Psychologist fined 45,000 kr for keeping client’s secrets

Former military psychologist says she’ll pay, but won’t break pledge to client

A retired military psychologist has been fined up to 45,000 kroner for refusing to divulge what her former client, a military interpreter, may have told her about the abuse of Afghan prisoners by Danish and American troops.

In October Merete Lindholm was held in contempt of court for holding her tongue. On Thursday this week, Copenhagen City Court fined her 500 kroner per day, every day for three months, or until she agrees to tell the court what her client told her. Lindholm maintained that her pledge of confidentiality to all her clients was “inviolable” and above the law.

The prosecution asked the court to hold Lindholm in custody until she speaks, but the judge refused.

LindholmÂ’s former client was sent to Afghanistan in 2002 as a military interpreter. When he returned from duty, he told military investigators that he had witnessed prisoners being abused by both Danish and American soldiers, and that there was photographic evidence to prove it. The interpreter allegedly also told Lindholm about the abuse and the photographs.

A decade later, allegations of abuse have been lodged against the Danish military by former Afghan prisoners, and the militaryÂ’s investigators want to see the pictures that the interpreter said he saw.

But the interpreter now denies his former claim, and Lindholm refuses to say what, if anything, he told her in treatment.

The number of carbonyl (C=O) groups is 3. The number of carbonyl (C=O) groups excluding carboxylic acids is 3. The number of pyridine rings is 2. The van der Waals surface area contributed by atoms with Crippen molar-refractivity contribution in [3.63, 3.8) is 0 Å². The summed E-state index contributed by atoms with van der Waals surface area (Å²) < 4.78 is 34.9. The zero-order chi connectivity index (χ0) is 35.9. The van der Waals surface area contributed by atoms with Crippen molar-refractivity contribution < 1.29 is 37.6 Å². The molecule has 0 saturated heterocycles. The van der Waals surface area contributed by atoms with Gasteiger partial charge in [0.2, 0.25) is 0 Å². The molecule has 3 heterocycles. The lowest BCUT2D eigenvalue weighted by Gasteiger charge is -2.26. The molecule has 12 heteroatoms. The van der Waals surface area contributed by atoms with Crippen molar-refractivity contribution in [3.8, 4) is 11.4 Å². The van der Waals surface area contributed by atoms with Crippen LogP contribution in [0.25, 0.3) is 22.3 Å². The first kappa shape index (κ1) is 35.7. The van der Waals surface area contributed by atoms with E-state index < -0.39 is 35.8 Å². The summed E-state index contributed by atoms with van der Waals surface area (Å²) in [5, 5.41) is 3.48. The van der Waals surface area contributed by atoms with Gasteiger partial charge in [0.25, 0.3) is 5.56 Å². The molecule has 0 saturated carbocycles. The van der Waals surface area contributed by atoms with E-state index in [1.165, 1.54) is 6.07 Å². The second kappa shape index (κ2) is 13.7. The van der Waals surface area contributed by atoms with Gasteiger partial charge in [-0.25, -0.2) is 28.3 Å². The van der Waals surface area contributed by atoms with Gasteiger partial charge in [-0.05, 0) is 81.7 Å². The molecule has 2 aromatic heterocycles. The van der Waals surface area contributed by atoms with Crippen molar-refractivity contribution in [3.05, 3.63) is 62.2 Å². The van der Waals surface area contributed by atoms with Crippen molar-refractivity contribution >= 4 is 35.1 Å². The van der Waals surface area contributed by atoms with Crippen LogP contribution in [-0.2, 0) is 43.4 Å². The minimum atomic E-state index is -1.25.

Lindholm has maintained that she is ready to pay the price to defend her clientÂ’s trust.

“What it comes down to is whether I will still be able to look myself in the eye in terms of the pledge of confidentiality I have with all my clients. I canÂ’t break that now. So, I guess IÂ’ll have to pay the price. And what price is too high to be able to look yourself in the eye?” she said, following Thursday’s ruling.

In September 2011 the case generated huge controversy among professional psychologists when the chairman of the Danish Psychological Association (DPA) reversed an earlier position and urged Lindholm to obey the court and break her pledge of confidentiality to her client.

DPA was inundated with complaints from thousands of members who charged that the organisation was selling out client confidentiality and thereby compromising the reputation and trustworthiness of the profession.

Neither Lindholm nor the militaryÂ’s prosecutor has announced whether they will appeal the decision.

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